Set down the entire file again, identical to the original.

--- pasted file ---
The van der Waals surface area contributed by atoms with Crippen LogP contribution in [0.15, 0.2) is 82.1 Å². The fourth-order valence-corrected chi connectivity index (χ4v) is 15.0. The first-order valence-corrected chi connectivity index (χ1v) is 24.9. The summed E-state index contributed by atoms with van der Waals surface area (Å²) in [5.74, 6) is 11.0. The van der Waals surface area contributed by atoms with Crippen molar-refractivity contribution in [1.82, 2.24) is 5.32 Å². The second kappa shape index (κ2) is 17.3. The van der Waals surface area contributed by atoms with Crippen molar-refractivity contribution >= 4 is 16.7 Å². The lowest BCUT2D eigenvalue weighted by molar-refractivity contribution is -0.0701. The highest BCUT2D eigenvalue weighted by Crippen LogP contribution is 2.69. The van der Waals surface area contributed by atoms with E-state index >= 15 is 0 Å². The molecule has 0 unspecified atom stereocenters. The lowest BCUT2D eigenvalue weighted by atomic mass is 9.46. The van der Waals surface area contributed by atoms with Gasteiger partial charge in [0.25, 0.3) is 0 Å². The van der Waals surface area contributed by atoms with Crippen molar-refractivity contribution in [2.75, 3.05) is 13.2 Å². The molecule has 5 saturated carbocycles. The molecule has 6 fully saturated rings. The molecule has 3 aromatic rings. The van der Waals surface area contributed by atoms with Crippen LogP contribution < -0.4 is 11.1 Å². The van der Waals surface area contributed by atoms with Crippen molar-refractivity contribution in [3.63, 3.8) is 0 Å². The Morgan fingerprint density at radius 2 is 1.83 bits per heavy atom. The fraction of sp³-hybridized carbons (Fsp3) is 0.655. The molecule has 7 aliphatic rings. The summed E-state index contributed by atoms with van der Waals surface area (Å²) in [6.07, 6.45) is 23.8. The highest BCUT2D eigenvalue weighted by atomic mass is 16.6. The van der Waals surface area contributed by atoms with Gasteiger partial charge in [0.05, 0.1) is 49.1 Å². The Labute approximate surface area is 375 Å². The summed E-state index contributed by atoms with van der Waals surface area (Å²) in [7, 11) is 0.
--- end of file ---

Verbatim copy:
The van der Waals surface area contributed by atoms with Crippen LogP contribution in [0.15, 0.2) is 82.1 Å². The fourth-order valence-corrected chi connectivity index (χ4v) is 15.0. The first-order valence-corrected chi connectivity index (χ1v) is 24.9. The summed E-state index contributed by atoms with van der Waals surface area (Å²) in [5.74, 6) is 11.0. The van der Waals surface area contributed by atoms with Crippen molar-refractivity contribution in [1.82, 2.24) is 5.32 Å². The second kappa shape index (κ2) is 17.3. The van der Waals surface area contributed by atoms with Crippen molar-refractivity contribution >= 4 is 16.7 Å². The lowest BCUT2D eigenvalue weighted by molar-refractivity contribution is -0.0701. The highest BCUT2D eigenvalue weighted by Crippen LogP contribution is 2.69. The van der Waals surface area contributed by atoms with E-state index >= 15 is 0 Å². The molecule has 0 unspecified atom stereocenters. The lowest BCUT2D eigenvalue weighted by atomic mass is 9.46. The van der Waals surface area contributed by atoms with Gasteiger partial charge in [0.25, 0.3) is 0 Å². The van der Waals surface area contributed by atoms with Crippen molar-refractivity contribution in [2.75, 3.05) is 13.2 Å². The molecule has 5 saturated carbocycles. The molecule has 6 fully saturated rings. The molecule has 3 aromatic rings. The van der Waals surface area contributed by atoms with Crippen LogP contribution < -0.4 is 11.1 Å². The van der Waals surface area contributed by atoms with Crippen molar-refractivity contribution in [3.63, 3.8) is 0 Å². The Morgan fingerprint density at radius 2 is 1.83 bits per heavy atom. The fraction of sp³-hybridized carbons (Fsp3) is 0.655. The molecule has 7 aliphatic rings. The summed E-state index contributed by atoms with van der Waals surface area (Å²) in [6.07, 6.45) is 23.8. The highest BCUT2D eigenvalue weighted by atomic mass is 16.6. The van der Waals surface area contributed by atoms with Gasteiger partial charge in [0.05, 0.1) is 49.1 Å². The Labute approximate surface area is 375 Å². The summed E-state index contributed by atoms with van der Waals surface area (Å²) in [7, 11) is 0.